The role of directors in the age of cybercrime

The role of directors in the age of cybercrime
02 Dec 2019

The exponential development of technology in recent years has meant that cybercrimes are no longer just an occurrence in Hollywood movies. South Africans have been the victims of numerous cyber-breaches exposing their personal information as was the case with the data leak of real estate company Jigsaw Holdings in 2017. Known to be the largest data leak in the history of the country, the incident occurred when 60 million South Africans’ ID numbers, phone numbers and estimated incomes were uploaded by mistake onto the company’s unsecured and publicly accessible server. Although this seems shocking, internationally, the risk is just as realistic. In 2018, the Indian government’s ID database called “Aadhaar” (meaning foundation) saw the records of all 1.1 billion registered citizens compromised after being a victim of breaches.

The right to privacy in South Africa is protected under Section 14 of the Constitution with particular mention of the right to not have the privacy of one’s communications infringed. Cyber-breaches mainly compromise this invaluable right through either unlawfully retaining, recording or sharing one’s personal information.

Legislation

The Protection of Personal Information Act (PoPIA) was designed to help protect this right through allowing for the establishment of an Information Regulator and also minimum requirements to be satisfied when processing personal information. Under the Act, Condition 7 stipulates that a responsible party must secure the integrity and confidentiality of personal information in its possession or under its control by taking appropriate, reasonable measures to prevent loss, damage or unlawful access to such personal information.

In the case of directors, the link can easily be made between a ‘responsible party’ as stipulated above and a director who acts as an extension of such a ‘responsible party’. In this regard, included in the normal scope of directors’ duties would be the addition of ensuring the safety of any personal or sensitive information obtained.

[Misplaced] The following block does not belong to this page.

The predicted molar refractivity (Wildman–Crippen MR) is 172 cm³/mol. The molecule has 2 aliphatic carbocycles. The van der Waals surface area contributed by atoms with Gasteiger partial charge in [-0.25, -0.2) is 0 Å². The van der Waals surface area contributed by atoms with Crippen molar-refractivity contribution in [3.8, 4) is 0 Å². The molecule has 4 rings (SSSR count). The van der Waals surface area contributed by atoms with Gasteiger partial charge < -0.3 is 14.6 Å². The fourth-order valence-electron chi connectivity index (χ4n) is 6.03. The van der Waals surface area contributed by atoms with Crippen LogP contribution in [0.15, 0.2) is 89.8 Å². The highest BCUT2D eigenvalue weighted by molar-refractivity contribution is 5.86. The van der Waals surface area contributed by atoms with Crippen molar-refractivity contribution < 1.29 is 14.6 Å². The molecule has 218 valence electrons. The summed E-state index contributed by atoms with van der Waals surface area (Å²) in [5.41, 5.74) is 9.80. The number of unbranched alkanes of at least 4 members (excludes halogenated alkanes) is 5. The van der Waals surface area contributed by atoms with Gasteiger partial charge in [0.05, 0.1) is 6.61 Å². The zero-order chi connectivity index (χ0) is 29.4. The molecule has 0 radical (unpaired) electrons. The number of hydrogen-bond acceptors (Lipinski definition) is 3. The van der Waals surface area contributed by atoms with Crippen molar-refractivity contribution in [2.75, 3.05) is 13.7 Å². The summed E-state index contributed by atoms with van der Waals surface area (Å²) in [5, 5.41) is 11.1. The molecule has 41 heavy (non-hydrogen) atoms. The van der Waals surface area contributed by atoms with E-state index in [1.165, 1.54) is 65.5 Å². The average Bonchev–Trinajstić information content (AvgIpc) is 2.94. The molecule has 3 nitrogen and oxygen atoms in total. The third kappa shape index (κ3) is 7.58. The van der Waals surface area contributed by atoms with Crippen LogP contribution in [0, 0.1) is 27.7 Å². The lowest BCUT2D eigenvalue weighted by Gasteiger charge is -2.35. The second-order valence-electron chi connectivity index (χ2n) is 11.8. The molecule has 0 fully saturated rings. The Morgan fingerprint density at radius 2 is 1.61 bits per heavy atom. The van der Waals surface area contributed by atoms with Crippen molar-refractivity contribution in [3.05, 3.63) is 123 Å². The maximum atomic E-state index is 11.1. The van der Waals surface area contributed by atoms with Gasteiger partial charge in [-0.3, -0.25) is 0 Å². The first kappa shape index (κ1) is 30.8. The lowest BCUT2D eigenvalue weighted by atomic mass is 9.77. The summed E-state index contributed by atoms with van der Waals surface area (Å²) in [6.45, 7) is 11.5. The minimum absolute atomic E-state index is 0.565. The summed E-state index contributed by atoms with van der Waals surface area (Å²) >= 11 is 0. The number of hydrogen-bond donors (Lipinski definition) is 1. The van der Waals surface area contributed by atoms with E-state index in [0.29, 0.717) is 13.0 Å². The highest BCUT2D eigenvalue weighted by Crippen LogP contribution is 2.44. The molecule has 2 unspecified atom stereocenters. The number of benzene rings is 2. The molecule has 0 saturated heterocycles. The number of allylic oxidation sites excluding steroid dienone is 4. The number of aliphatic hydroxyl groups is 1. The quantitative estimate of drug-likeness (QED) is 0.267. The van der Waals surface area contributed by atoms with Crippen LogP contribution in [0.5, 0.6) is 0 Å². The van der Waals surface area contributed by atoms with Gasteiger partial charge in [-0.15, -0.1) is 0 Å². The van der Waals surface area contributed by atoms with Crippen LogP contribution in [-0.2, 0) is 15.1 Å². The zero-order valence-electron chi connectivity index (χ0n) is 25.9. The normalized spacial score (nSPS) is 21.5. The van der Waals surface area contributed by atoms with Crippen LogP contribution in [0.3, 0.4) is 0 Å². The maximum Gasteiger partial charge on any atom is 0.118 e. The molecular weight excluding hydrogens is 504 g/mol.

Section 76(3) of the Companies Act states that a director, when acting in his/her capacity, must do so in good faith and with the degree of care, skill and diligence that may be reasonably expected of someone in his/her position acting with the same general knowledge, skill and experience. What this translates to, is that directors have an objective analysis of their work done based on the subjective criteria of someone acting with the same level of skill and intellect as that particular director in question. Failure to act in accordance with this fiduciary duty, a director could even be held personally liable for any damages incurred by the company as a result of his improper actions.

Additionally, in the King IV Report on Corporate Governance of South Africa, 2009, under a guideline of practices to be employed to further the implementation of good governance, Principle 12 recommends that governing bodies of companies ‘exercise ongoing oversight over technology and information management’ to a point that it results in an ‘ethical and responsible usage of technology and information’. In this case, again the usage of the word ‘director’ is not explicitly included, but the report can be integrated into any business model if the assertion of good governance is to be made.

Conclusion

With a combination of these three pieces of legislation, one can easily see the duty directors have in terms of protecting personal information from cybercrimes. When data of this nature is leaked it can be used to commit various forms of fraud with serious financial implications for the victim. As a result, there are also rights to recourse included in PoPIA in order to hold companies and by extension, directors (even though not always directly), liable for reputational or general damages. In certain instances, the penalty can be a fine or a period of imprisonment not exceeding ten years. Penalties can be issued by the Information Regulator or a court of law, and the amount can be determined at the Regulator’s/court’s discretion depending on the facts and seriousness of the matter.

As the world of technology further develops, the means and resources used to conduct cybercrimes will undoubtedly become more accessible. With a growing number of instances of companies selling personal information, tighter legislation will be needed not only to protect consumers but to guide directors as to the scope of their obligations as well.